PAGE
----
We know that if an object has been lifted a distance $h$ from the ground then it has a potential energy change:

$$\Delta U = mgh $$

so $h$ is proportional to $\Delta U$.

However, we have also the gravitational potential energy law:

$$ U= -\frac{G M m}{r} $$

where the distance is inversely proportional to the potential energy.

What did I miss? Is the distance of the object proportional or inversely proportional to the potential energy?


The formula:

$$ \Delta U = mgh $$

is an approximation that applies when the distance $h$ is small enough that changes in $g$ can be ignored. As you say, the expression for $U$ is:

$$ U= -\frac{G M m}{r} $$

So the change when moving a distance $h$ upwards is:

$$ \Delta U = \frac{GMm}{r} - \frac{GMm}{r + h} $$

We rearrange this to get:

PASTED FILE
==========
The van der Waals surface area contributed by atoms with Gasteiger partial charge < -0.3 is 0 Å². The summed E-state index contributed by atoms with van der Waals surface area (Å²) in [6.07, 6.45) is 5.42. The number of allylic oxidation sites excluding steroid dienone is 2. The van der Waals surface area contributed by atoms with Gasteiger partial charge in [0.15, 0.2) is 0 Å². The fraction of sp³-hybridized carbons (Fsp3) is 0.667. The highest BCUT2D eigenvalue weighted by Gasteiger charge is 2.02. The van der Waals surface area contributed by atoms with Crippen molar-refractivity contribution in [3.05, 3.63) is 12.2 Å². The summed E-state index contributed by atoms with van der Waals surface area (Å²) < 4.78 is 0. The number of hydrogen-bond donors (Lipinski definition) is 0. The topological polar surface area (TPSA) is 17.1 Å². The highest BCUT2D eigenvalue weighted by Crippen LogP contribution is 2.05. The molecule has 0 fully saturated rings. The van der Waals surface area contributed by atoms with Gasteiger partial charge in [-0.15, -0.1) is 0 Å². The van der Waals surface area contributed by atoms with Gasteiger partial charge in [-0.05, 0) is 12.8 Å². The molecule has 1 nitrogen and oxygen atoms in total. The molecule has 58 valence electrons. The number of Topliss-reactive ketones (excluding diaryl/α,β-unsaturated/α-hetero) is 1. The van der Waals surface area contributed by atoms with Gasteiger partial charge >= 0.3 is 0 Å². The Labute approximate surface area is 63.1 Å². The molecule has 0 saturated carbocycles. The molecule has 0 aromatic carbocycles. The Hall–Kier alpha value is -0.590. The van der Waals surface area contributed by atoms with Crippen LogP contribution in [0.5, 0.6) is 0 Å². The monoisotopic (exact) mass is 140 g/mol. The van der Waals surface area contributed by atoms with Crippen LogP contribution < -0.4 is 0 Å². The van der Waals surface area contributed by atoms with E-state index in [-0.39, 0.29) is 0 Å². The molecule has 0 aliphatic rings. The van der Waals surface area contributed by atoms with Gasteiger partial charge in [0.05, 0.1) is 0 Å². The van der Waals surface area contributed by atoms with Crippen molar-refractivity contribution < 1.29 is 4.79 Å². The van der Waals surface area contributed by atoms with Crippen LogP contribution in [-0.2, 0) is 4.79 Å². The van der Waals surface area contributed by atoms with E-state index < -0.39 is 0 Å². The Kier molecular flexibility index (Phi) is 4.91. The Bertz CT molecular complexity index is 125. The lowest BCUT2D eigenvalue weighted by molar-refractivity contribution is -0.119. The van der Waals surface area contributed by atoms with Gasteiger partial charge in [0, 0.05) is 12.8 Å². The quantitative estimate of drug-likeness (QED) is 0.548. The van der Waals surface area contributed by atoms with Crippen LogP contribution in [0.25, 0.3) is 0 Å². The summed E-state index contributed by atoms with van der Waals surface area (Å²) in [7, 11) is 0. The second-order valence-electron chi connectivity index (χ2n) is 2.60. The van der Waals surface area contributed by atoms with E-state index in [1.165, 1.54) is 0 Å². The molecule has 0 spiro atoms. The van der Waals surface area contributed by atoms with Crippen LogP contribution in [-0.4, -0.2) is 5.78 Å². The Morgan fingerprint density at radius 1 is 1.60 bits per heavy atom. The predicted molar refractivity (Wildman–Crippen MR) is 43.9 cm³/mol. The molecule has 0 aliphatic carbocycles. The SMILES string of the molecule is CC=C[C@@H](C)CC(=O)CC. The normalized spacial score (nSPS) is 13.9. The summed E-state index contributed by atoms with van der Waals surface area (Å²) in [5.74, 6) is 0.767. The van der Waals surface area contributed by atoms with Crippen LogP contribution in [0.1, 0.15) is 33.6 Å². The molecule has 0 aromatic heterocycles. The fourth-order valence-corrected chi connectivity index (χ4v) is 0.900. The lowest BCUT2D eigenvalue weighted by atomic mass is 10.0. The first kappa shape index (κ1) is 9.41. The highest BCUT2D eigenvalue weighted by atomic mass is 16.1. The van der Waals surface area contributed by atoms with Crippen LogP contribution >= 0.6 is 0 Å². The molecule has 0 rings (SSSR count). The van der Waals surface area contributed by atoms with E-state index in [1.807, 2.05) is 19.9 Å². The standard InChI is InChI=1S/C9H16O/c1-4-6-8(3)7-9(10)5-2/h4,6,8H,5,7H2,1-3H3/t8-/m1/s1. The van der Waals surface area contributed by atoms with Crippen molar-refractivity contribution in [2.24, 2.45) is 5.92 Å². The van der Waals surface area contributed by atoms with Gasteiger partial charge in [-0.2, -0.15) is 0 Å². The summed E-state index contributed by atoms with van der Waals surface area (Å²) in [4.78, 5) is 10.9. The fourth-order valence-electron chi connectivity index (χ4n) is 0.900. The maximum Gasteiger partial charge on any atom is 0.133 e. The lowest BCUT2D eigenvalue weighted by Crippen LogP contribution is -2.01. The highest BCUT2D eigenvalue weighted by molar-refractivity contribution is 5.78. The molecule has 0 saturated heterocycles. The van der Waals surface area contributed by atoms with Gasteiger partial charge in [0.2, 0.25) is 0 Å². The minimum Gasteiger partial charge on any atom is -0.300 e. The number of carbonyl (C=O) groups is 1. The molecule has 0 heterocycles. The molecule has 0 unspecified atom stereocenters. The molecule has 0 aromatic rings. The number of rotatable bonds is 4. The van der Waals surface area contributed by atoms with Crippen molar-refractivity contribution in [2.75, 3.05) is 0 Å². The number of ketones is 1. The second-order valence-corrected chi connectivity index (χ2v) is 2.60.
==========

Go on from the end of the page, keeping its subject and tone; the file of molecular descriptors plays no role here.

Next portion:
$$\begin{align} \Delta U &= GMm \left( \frac{1}{r} - \frac{1}{r + h} \right) \\ &= GMm \frac{h}{r^2 + rh} \\ &= \frac{GM}{r^2} m \frac{h}{1 + h/r} \\ &\approx \frac{GM}{r^2} m h \end{align}$$

where the last approximation is because $h \ll r$ so $1 + h/r \approx 1$. And since $GM/r^2$ is just the gravitational acceleration $g$ at a distance $r$, we get:

$$ \Delta U = g m h $$

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Your first potential energy arises from the approximation that the graviational field is approximately constant for "small heights" , i.e.

$$\frac{GMm}{r^2} \approx mg$$

The full law leads to your second formula, the approximation to the first. For heights above the earth, it is justified, as we can see by taylor expanding $\frac{1}{r^2}$ around the earth's radius $R$:

$$ \frac{1}{r^2} = \frac{1}{R^2} - \frac{2(r - R)}{R^3} + \mathcal{O}((r-R)^2)$$

Here, $h = r - R$, so

$$ \frac{1}{r^2} = \frac{1}{R^2}(1 - \frac{2h}{R}) + \mathcal{O}(h^2)$$

The term with $h$ is certainly neglegible for $h \ll R$.

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